I was expecting something like The Bratz movie, stereotypes everywhere. Cliques for every type of people–emos, the populars, jocks, and nerds. And I guess if you really needed to you could stereotype some people, but the kids at BMA don’t really see that. Everybody is friends with everybody. No separation of grades (except for senior privileges), no one is judging you for being the world’s most awkwardest and outspoken kid, and no one has a problem that you might sometimes act like a total hippie. People here actually take time to know you.
BMA has showed me that I can’t just hide myself away from the world, and even though I was making progress on my journey to grow myself as a person, BMA gives me more to look at then the same cream-colored walls of a townhouse in Germantown, Maryland.
I know it’s barely my first year here, but for the first time, in like ever, I don’t feel as though I have to identify as anything. And that’s an awesome feeling.
–Chelsea Casseus, Class of 2019
Featured Photo taken at S.A.L.T. (Student Association Leadership Training). Chelsea is front row, second from the right.
This blog post features one of our international students and their experience with joining a touring group.
I have been at BMA for a year and a few months, and now I am a senior. I like to sing. I remember when I first came to BMA, people were asking me if I wanted to get in a touring group. I was unsure if I even wanted to stay at this school, so I decided to not get in anything. I was an NTG (no touring group).
As the time goes by, I started to get to know people and became friends with them. Some of them were in touring groups, so I could hear and see more about them. My roommate was a member of Bel Canto, and I remember her always going on tour and having fun. I started to wish I was in Bel Canto. It reached its peak when they performed a concert at BMA. It was amazing! I really liked the harmony and song.
This year, I became a part of Bel Canto. So far I’m loving it! We’ve already had over three tours, and I really have enjoyed it. If I could go back to my junior year, I would totally join and be a member of Bel Canto as I am now. I’m very excited for the future tours left during this year.
[image src=”http://www.bma.us/wp-content/uploads/2015/12/12_SungMinYoung.jpg” alt=”Min-Young Sung” align=”left” image_frame=”true” wrapper=”true” wrapper_class=”image-bordered” size=”small”]
–Min-Young Sung, Senior
Featured Photo by Mrs. Musselman, featuring Bel Canto performing during our annual Christmas Concert.
I found myself caught in the middle of two extremes. Graphic design or Biology.
I’m a senior, and with college decisions coming up I’ve started to feel increased pressure to figure out my life. I’ve been conflicted between choosing a major in graphic design or biology. Recently, I’ve had the chance to go on two different field trips that have made me reevaluate a few things.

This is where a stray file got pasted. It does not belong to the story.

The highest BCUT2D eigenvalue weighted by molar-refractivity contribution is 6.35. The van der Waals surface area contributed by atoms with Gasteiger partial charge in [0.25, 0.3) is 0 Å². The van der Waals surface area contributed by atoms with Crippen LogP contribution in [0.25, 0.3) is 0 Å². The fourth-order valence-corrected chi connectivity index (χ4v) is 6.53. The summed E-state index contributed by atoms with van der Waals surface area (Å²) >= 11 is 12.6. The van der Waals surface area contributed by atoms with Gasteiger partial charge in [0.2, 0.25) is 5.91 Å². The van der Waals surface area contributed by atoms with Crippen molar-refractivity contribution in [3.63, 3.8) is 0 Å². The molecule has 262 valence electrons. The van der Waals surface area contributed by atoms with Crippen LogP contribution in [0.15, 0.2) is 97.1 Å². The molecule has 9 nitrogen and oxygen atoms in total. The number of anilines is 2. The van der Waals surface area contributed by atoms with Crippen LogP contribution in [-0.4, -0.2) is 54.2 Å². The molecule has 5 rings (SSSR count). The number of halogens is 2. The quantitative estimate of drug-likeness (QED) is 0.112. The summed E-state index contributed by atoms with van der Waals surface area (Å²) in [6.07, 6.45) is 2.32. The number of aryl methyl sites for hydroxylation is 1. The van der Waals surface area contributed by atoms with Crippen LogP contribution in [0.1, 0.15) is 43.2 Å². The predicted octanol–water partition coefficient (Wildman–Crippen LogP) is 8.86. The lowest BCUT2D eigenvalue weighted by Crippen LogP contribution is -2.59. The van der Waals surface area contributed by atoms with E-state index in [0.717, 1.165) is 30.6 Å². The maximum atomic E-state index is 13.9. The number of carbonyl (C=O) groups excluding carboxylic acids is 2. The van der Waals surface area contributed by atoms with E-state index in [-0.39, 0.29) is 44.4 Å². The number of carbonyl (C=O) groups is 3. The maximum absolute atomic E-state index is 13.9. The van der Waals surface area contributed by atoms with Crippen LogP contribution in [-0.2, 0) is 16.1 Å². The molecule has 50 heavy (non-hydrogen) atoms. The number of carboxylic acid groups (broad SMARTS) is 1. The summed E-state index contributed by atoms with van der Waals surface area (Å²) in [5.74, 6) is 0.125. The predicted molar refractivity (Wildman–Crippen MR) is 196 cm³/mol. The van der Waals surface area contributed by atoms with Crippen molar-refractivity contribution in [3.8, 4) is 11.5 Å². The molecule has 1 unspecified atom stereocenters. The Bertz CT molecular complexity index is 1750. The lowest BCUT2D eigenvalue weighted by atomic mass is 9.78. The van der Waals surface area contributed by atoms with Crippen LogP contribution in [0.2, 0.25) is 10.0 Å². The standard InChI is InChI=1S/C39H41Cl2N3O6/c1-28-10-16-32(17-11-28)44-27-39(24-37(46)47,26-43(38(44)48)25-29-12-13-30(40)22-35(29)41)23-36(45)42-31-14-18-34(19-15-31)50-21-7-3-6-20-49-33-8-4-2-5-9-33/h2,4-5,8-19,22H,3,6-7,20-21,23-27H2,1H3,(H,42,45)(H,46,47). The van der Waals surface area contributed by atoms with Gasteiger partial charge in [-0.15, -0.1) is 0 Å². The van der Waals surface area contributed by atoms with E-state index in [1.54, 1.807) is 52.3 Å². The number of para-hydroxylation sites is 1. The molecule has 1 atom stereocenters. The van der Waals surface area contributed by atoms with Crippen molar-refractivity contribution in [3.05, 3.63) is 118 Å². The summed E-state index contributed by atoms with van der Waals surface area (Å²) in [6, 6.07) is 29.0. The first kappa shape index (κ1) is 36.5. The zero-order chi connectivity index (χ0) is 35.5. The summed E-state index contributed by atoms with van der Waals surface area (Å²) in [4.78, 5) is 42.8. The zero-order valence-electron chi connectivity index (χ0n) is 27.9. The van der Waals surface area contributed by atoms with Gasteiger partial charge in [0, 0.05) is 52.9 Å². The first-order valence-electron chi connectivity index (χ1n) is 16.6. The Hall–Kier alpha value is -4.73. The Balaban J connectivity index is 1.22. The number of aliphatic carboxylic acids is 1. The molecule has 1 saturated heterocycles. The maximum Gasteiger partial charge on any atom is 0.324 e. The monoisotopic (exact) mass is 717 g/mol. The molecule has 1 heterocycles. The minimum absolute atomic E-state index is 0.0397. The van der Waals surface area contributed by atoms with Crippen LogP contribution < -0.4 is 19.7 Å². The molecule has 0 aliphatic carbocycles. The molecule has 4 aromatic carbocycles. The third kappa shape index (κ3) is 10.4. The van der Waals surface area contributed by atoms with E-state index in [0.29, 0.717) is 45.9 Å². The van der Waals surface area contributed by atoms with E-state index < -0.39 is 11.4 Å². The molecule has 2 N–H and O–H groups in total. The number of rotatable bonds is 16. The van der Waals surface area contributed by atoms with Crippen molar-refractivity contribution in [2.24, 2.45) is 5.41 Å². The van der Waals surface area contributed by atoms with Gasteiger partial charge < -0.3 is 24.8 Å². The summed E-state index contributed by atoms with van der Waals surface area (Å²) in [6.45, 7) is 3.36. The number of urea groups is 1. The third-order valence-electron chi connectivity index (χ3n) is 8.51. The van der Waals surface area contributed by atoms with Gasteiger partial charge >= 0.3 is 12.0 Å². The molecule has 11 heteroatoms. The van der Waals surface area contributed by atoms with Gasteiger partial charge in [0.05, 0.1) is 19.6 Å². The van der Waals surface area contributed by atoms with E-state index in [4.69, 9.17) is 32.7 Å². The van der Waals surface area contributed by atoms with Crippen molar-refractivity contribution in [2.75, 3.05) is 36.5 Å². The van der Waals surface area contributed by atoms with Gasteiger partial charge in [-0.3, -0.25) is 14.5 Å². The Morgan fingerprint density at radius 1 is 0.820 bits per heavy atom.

Let me explain…
Last week, I went with my Anatomy & Physiology class to the Whitaker Center for Science and the Arts in Harrisburg, Pennsylvania. I couldn’t believe that I was actually going to witness a live surgery! The anticipation leading up to the trip had the other five people in the van ecstatic. For the last three years I have wanted to be a surgeon, so this was a big deal for me. We were able to watch the surgeon perform a gastric sleeve procedure. She cut a large portion of the stomach that left a “sleeve” connecting the esophagus to the small intestines. The procedure was about 2 hours, but it felt like 10 minutes. I was enjoying the surgery so much. Afterward, we got to play different interactive games in their hands-on exhibits. The last thing we did was watch a short film on pandas in their large 3D IMAX Theater. By the end of the day, I was inspired even more to pursue a career in Biology.
BUT, that wasn’t all.
I am in the first semester graphic design class, which is one of my favorite classes ever. When Mrs. Musselman told us we would visit the Rodale Institute Publishing Company Headquarters I was so excited. They publish lifestyle magazines like Women’s Health, Men’s Health, and Runner’s World. As I walked through the front door, I felt like I was in a completely different environment. People were exercising in the lobby! They gave us a tour, and brought us to their creative floor. There was art everywhere. I felt a strange feeling as if I already belonged there. A group of five different people talked to us about their products and how they begin their creative process. On a weekly basis I already spend about 10+ hours working on graphic design projects. The idea of pursuing it as a career intrigued me.